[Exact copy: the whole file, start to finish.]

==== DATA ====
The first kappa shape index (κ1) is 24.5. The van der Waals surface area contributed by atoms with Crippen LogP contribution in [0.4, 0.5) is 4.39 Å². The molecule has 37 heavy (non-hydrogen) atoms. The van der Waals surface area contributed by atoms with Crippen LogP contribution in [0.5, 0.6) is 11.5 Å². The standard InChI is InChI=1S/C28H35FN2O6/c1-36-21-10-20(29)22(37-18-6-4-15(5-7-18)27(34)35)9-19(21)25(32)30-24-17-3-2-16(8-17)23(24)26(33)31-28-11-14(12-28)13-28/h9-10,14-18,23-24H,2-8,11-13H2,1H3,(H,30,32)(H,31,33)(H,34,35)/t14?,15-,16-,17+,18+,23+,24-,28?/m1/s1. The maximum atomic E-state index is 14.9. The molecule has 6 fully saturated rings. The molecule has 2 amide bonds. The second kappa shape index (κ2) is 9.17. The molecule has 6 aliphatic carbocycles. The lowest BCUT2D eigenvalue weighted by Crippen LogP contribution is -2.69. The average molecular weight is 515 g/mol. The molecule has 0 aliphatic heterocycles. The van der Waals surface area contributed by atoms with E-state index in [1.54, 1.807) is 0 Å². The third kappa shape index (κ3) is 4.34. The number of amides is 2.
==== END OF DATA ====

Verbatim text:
The first kappa shape index (κ1) is 24.5. The van der Waals surface area contributed by atoms with Crippen LogP contribution in [0.4, 0.5) is 4.39 Å². The molecule has 37 heavy (non-hydrogen) atoms. The van der Waals surface area contributed by atoms with Crippen LogP contribution in [0.5, 0.6) is 11.5 Å². The standard InChI is InChI=1S/C28H35FN2O6/c1-36-21-10-20(29)22(37-18-6-4-15(5-7-18)27(34)35)9-19(21)25(32)30-24-17-3-2-16(8-17)23(24)26(33)31-28-11-14(12-28)13-28/h9-10,14-18,23-24H,2-8,11-13H2,1H3,(H,30,32)(H,31,33)(H,34,35)/t14?,15-,16-,17+,18+,23+,24-,28?/m1/s1. The maximum atomic E-state index is 14.9. The molecule has 6 fully saturated rings. The molecule has 2 amide bonds. The second kappa shape index (κ2) is 9.17. The molecule has 6 aliphatic carbocycles. The lowest BCUT2D eigenvalue weighted by Crippen LogP contribution is -2.69. The average molecular weight is 515 g/mol. The molecule has 0 aliphatic heterocycles. The van der Waals surface area contributed by atoms with E-state index in [1.54, 1.807) is 0 Å². The third kappa shape index (κ3) is 4.34. The number of amides is 2.